World music focus of BGSU’s 2012-13 Festival Series
BOWLING GREEN, O.—The 2012-13 Festival Series at Bowling Green State University aims to “encircle the world” with a variety of artists who will share music of ethnic origin and artistic excellence.
The series opens on Sept. 29 with Klezmer Madness! As one of the foremost musicians of the vital new wave of klezmer, clarinetist David Krakauer tours the globe with his celebrated ensemble. Firmly rooted in traditional klezmer folk tunes, the band “hurls the tradition of klezmer music into the rock era,” said Jon Pareles of The New York Times.
Krakauer is both a master of Eastern European Jewish klezmer music and a major voice in classical music. He has appeared with the Tokyo, Kronos, Orion, and Emerson string quartets, plus as soloist with orchestras internationally. In December 2009 he premiered a new, klezmer-inspired concerto written for him by the young Polish composer Wlad Marhulets. Major appearances of Klezmer Madness! have included Carnegie Hall and the Venice Biennale.
Begin the holiday season on Nov. 30 with New York Polyphony (NYP) in its program, “I Sing the Birth.” Establishing a reputation as one of the world’s finest a cappella vocal ensembles, NYP was praised for a “rich, natural sound that’s larger and more complex than the sum of its parts” by National Public Radio.
The four men of NYP apply not only refined musicianship and interpretive detail but also a uniquely modern sensibility to their varied repertoire, which ranges from austere medieval melodies to cutting-edge contemporary works. Hailed as a “stunning tour through chant, polyphony and renaissance harmonies” by Minnesota Public Radio, the group’s most recent CD, “Tudor City,” spent three weeks in the Top 10 of Billboard’s classical album chart. The ensemble has participated in major concert series and festivals throughout the U.S., Mexico and Europe. NYP has been heard on Public Radio International, Minnesota Public Radio, and National Public Radio. Recent engagements include a residency at Dartmouth College and the premiere of “Missa Charles Darwin,” a newly commissioned secular Mass setting based on texts of Charles Darwin by composer Gregory Brown, at a TEDx event in Woods Hole, Mass. In December 2011, New York Polyphony made its national television debut on “The Martha Stewart Show.”
Greg Anderson and Elizabeth Joy Roe join the series on Feb. 9, 2013. They are perhaps the most thrilling young piano duo performing today, offering adrenalized classical concerts that are revolutionizing the duo experience for the 21st century. Described as “Fred Astaire and Ginger Rogers transposed from the dance floor to the keyboard” by The Southampton Press and “the intense synchronization of genius” by ThirdCoast Digest, the Steinway Artists bring their joyous camaraderie and refined artistry to the concert stage as a four-hand and two-piano team.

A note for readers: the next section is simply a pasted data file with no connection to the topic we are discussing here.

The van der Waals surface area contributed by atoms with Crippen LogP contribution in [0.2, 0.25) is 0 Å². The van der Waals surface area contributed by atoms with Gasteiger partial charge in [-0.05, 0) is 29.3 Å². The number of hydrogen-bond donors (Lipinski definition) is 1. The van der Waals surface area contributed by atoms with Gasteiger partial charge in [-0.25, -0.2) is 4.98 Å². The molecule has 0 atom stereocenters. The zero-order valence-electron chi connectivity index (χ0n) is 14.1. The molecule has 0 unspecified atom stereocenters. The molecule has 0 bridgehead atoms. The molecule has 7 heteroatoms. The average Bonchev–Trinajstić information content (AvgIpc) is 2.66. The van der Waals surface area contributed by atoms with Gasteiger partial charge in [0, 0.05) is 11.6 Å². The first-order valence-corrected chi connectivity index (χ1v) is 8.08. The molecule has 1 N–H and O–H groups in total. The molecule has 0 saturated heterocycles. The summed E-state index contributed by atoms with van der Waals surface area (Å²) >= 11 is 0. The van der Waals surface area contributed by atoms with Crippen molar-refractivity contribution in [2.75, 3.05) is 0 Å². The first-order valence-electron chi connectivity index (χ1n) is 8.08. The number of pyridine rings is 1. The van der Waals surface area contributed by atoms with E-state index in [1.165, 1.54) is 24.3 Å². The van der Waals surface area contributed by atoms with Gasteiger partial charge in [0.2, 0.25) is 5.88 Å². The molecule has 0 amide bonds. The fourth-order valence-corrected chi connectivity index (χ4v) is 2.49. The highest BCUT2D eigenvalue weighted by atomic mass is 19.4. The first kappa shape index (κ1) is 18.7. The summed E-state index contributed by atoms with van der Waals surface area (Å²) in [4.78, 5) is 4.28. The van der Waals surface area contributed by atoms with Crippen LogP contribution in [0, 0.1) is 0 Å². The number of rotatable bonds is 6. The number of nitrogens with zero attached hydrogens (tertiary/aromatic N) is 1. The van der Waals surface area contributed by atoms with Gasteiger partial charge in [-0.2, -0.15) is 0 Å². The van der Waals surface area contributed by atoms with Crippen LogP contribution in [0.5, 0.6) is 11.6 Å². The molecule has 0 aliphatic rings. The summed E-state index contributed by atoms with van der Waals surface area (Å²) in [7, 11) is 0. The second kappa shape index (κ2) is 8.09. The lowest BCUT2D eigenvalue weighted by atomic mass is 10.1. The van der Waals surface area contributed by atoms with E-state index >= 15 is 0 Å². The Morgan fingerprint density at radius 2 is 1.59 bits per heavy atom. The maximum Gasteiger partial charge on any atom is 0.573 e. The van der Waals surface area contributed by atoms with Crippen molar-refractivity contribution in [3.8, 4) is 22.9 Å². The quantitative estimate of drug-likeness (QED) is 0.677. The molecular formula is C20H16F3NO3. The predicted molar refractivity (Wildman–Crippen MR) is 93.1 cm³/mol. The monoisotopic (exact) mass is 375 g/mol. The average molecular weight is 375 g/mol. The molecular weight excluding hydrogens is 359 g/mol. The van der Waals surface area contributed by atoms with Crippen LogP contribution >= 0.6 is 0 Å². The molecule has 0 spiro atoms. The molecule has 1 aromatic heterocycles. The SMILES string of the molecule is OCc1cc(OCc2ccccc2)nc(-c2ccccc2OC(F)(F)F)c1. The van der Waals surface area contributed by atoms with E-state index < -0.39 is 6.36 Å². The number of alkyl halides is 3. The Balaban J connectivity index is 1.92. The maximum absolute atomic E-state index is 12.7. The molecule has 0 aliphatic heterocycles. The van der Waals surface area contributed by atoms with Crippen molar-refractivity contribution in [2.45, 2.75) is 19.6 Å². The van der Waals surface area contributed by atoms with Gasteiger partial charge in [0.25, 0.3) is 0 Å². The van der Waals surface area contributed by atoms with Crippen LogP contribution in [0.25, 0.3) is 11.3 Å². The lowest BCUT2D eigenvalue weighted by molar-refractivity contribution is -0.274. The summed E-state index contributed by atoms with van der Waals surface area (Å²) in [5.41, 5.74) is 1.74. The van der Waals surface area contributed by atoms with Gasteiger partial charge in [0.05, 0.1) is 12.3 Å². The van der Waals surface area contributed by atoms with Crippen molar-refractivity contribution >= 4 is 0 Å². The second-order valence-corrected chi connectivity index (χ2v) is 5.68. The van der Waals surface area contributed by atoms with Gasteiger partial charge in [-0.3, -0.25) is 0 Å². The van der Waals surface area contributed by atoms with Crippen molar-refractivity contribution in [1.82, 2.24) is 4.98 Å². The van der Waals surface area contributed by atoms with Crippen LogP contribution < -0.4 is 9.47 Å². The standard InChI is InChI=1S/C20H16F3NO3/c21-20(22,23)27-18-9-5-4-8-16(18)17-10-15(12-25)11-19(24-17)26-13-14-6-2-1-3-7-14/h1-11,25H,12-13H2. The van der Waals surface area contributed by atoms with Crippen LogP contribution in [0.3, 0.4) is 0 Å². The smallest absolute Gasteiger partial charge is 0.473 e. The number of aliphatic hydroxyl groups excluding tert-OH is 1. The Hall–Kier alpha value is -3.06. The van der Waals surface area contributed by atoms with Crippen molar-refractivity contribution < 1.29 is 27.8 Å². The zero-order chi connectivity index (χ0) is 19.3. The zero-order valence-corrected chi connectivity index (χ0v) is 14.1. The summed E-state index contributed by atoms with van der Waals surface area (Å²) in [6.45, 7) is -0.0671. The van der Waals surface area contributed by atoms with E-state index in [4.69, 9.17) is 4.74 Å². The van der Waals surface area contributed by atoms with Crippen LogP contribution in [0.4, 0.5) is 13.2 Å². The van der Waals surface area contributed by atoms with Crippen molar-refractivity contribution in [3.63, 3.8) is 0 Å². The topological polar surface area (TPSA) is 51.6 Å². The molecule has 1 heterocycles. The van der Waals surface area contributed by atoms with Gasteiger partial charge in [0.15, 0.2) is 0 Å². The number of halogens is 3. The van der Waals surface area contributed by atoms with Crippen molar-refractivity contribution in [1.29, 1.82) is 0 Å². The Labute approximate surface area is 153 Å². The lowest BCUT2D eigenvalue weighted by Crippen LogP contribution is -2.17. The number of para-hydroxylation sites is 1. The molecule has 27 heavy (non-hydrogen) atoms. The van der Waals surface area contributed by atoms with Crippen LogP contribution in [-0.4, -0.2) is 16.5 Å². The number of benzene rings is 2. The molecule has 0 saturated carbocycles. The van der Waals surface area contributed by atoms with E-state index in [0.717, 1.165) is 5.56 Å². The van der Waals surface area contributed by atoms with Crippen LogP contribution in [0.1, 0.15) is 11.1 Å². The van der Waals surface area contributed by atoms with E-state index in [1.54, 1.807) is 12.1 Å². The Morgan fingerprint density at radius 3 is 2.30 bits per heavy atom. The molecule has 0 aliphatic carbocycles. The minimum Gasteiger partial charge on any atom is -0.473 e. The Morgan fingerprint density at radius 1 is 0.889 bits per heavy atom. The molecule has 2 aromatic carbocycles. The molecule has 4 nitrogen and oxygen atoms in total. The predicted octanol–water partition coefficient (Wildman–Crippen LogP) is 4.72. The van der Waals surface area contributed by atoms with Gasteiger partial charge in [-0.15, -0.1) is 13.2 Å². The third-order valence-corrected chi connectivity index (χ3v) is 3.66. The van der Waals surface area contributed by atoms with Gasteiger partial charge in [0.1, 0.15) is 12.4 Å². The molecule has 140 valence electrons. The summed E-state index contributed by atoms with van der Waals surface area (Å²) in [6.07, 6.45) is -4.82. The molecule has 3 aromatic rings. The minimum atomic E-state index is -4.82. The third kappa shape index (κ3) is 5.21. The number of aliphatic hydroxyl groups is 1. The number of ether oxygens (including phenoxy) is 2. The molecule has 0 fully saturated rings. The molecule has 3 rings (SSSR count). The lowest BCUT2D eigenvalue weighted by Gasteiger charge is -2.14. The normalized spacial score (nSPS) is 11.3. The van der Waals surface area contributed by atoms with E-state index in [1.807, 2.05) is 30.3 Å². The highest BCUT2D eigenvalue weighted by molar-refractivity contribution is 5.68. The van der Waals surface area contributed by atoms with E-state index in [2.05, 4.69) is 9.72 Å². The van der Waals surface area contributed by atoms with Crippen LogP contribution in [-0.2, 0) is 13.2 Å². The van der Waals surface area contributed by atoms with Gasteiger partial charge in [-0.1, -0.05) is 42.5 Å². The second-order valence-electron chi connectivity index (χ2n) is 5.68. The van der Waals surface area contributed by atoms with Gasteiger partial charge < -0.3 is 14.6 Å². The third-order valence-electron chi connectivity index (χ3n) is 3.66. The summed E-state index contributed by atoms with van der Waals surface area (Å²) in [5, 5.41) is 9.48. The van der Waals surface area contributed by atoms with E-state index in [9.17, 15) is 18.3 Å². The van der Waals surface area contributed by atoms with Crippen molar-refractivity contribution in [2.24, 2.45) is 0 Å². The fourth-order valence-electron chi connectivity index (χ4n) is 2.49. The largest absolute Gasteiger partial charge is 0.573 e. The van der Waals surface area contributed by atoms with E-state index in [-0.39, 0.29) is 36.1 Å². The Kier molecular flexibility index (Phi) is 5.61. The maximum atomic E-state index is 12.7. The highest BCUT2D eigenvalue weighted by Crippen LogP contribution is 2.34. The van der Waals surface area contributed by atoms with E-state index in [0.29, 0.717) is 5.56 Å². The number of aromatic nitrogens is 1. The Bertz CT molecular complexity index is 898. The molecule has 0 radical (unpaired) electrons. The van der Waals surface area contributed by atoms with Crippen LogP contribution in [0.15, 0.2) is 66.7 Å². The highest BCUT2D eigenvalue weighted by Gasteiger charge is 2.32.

Graduates of The Juilliard School, Anderson and Roe are featured on the “Sounds of Juilliard” CD celebrating the school's centennial year. The duo has appeared on NPR and MTV, toured extensively across North America (and beyond), and performed in nearly every New York City venue imaginable, from Carnegie Hall to children’s hospitals. The duo released their debut album, “Reimagine,” in 2008, and their music videos have been viewed millions of times on YouTube alone.
In honor of Black History Month, celebrate the Negro spiritual on Feb. 23 with the American Spiritual Ensemble. Comprised of some of the finest classically trained singers in the United States, the ensemble’s mission is to keep the American Negro spiritual alive. Since its inception by Dr. Everett McCorvey in 1995, its vocalists have thrilled audiences around the world with their dynamic repertoire ranging from spirituals to classical to jazz and Broadway numbers highlighting the black experience.
The American Spiritual Ensemble is unique in that over 90 percent of the members are accomplished soloists who have sung in theaters and opera houses world wide. The resulting sound of this group is something that choral groups with two or three featured soloists cannot duplicate.
Legendary South African trumpeter Hugh Masekela closes the series on April 3. An innovator in the world music and jazz scene, active as a performer, composer, producer and activist, this iconic artist is best known for his integral role in Paul Simon’s tour behind the classic album “Graceland.” Masekela’s Grammy Award-winning hit “Grazing in the Grass” sold over 4 million copies and made him an international star. He has collaborated with numerous artists in the U.S., Africa and Europe including Miriam Makeba, Dizzy Gillespie, Harry Belafonte and Herb Albert. Masekela also co-created the Broadway smash musical “Sarafina” that introduced the sounds and passion of South African music to theater audiences worldwide.
Masekela’s work as an activist raised international awareness of the South African government’s restrictive apartheid policies. In the 1980s, Masekela’s hit song “Bring Him Back Home” became an anthem for the Free Nelson Mandela movement. Articulate and brilliantly musical in a number of genres, Masekela has been a defining force in world music and the struggle for human rights both in Africa and around the world.
Current series subscribers can save 20 percent and keep their same seats by renewing by July 1, 2012. New subscribers can get that same early bird 20 percent discount until May 15, 2012; where after that it will be 15 percent.
(Posted April 24, 2012 )
Updated: 07/13/2020 11:57AM